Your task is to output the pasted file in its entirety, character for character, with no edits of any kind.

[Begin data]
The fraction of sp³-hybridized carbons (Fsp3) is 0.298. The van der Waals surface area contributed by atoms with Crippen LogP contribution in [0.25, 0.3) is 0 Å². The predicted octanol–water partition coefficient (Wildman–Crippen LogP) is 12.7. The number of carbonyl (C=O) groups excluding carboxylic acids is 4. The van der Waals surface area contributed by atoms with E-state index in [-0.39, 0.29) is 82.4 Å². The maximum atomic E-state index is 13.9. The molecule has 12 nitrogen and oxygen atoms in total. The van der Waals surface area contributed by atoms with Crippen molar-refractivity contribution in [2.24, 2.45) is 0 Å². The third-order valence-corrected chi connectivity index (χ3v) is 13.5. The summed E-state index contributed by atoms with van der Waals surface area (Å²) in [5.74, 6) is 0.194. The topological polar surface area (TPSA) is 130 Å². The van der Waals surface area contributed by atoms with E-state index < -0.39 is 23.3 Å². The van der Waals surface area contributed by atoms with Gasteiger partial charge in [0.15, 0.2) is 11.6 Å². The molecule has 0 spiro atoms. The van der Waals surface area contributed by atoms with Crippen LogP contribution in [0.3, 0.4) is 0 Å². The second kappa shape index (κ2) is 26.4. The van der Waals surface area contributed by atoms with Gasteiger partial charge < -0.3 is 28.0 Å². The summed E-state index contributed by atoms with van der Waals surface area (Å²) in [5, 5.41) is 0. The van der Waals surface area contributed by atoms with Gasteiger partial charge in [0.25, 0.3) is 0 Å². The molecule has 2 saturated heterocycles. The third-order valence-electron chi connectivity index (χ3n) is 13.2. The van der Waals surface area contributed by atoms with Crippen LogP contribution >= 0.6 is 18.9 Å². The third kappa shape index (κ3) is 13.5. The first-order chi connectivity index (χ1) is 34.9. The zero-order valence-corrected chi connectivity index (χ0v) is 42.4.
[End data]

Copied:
The fraction of sp³-hybridized carbons (Fsp3) is 0.298. The van der Waals surface area contributed by atoms with Crippen LogP contribution in [0.25, 0.3) is 0 Å². The predicted octanol–water partition coefficient (Wildman–Crippen LogP) is 12.7. The number of carbonyl (C=O) groups excluding carboxylic acids is 4. The van der Waals surface area contributed by atoms with E-state index in [-0.39, 0.29) is 82.4 Å². The maximum atomic E-state index is 13.9. The molecule has 12 nitrogen and oxygen atoms in total. The van der Waals surface area contributed by atoms with Crippen molar-refractivity contribution in [2.24, 2.45) is 0 Å². The third-order valence-corrected chi connectivity index (χ3v) is 13.5. The summed E-state index contributed by atoms with van der Waals surface area (Å²) in [5.74, 6) is 0.194. The topological polar surface area (TPSA) is 130 Å². The van der Waals surface area contributed by atoms with E-state index < -0.39 is 23.3 Å². The van der Waals surface area contributed by atoms with Gasteiger partial charge in [0.15, 0.2) is 11.6 Å². The molecule has 0 spiro atoms. The van der Waals surface area contributed by atoms with Crippen LogP contribution in [0.3, 0.4) is 0 Å². The second kappa shape index (κ2) is 26.4. The van der Waals surface area contributed by atoms with Gasteiger partial charge < -0.3 is 28.0 Å². The summed E-state index contributed by atoms with van der Waals surface area (Å²) in [5, 5.41) is 0. The van der Waals surface area contributed by atoms with Gasteiger partial charge in [0.25, 0.3) is 0 Å². The molecule has 2 saturated heterocycles. The third-order valence-electron chi connectivity index (χ3n) is 13.2. The van der Waals surface area contributed by atoms with Crippen LogP contribution >= 0.6 is 18.9 Å². The third kappa shape index (κ3) is 13.5. The first-order chi connectivity index (χ1) is 34.9. The zero-order valence-corrected chi connectivity index (χ0v) is 42.4.